Mourne mountains to become North's first national park
The Mourne mountains are set to become Northern Ireland's first national park, according to Lord (Jeff) Rooker, the North's environment minister.
However, he said the aim was not "about ossifying places" where much of the landscape is still being farmed.
Addressing a Vision For The Future conference in Belfast organised by the Environment and Heritage Service, Lord Rooker said Northern Ireland was the only part of the UK which did not have a national park, and he wanted to "make a start in the Mournes".
He said access to the countryside was "fundamental" because "it belongs to us all". There was also a public desire for national parks, but with local accountability and the required commitment of additional resources to make a national park work.
Lord Rooker also said a review of "environmental governance" in the North was likely to result in the Environment and Heritage Service, which operates as a division of the Department of the Environment in Belfast, becoming an independent agency.
"It doesn't look right to have an environmental agency that's an integral arm of government," he said, adding that the restoration of planning powers to a reorganised local government system in the North was also a "key issue" in the review.
The Mourne mountains were first designated as an Area of Outstanding Natural Beauty (AONB) in 1966. In 1986 this designation was extended to include their farmed foothills and the coastline between Newcastle and Rostrevor, Co Down.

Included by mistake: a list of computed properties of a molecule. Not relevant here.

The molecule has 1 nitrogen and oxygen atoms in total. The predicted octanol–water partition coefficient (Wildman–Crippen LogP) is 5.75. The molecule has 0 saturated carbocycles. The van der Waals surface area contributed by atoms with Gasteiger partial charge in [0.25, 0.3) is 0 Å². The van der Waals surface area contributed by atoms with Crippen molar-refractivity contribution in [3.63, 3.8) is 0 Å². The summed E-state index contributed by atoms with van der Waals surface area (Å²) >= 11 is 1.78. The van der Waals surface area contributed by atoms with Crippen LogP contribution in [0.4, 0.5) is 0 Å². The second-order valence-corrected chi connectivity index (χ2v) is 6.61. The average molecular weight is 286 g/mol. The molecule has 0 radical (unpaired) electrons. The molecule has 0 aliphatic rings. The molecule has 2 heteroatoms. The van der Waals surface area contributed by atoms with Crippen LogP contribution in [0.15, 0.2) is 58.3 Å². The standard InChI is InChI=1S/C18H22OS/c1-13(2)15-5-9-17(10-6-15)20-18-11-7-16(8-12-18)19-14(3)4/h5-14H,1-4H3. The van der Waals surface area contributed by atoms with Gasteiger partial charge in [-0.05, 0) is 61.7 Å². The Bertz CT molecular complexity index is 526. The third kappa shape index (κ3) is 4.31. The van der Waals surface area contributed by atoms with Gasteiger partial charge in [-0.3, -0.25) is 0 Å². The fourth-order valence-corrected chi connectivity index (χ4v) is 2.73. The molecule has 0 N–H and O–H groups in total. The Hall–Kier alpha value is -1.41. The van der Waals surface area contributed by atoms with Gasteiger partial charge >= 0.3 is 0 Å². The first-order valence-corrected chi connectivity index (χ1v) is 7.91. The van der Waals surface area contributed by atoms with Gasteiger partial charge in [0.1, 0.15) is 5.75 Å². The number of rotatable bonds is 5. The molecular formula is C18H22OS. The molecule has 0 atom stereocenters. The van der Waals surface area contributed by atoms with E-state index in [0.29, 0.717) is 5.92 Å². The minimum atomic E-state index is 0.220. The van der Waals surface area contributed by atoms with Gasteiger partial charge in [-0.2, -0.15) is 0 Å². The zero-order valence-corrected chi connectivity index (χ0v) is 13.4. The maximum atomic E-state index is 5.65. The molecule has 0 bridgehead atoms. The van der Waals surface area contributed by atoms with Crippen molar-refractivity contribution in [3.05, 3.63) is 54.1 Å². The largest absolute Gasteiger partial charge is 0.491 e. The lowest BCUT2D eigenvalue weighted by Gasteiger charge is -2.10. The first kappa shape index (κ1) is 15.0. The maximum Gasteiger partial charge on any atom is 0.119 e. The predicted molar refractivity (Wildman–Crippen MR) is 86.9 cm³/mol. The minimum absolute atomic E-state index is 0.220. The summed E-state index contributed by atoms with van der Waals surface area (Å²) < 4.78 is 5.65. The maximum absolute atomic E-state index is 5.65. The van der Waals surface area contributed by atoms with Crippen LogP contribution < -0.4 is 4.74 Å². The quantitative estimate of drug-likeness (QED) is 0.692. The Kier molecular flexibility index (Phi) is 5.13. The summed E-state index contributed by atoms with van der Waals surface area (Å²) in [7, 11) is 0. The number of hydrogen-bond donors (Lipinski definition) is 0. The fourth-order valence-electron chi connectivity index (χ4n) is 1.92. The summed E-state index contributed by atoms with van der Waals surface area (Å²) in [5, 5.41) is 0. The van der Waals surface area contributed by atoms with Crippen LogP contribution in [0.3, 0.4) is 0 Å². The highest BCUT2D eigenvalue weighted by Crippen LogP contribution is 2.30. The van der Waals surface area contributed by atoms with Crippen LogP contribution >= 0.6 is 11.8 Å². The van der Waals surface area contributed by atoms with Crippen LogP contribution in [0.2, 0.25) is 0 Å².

The aim was to safeguard the natural beauty, wildlife and historic heritage of the area where, as the Percy French song puts it, "the mountains of Mourne sweep down to the sea", while at the same time promoting its enjoyment to the public.
In 2002, Dermot Nesbitt MLA, then minister for the environment in the Northern Ireland executive, announced that the Mournes were to be considered for designation as a national park, and a working party was established in 2003 to advance this aim.
The Mourne Heritage Trust, an independent body responsible for managing the Mourne AONB, wants to see it become a "Celtic model" national park like Snowdonia in Wales and the Cairngorms in Scotland, rather than following the more restrictive English model.
To dispel what its chairman, Dr Arthur Mitchell, characterised as "myths and rumours" surrounding the proposed national park, the trust led a study visit by 16 farmers in the Mournes last year to Snowdonia and the Cairngorms to see how their parks operated.
"We believe that a national park offers significant opportunities for the sustainable development of agriculture and the rural communities in Mourne.
"Our view is of an active and ever-changing area, not of an open-air museum," the trust said in a statement.
The intention in Northern Ireland is that most of the land in the Mournes will remain in private ownership.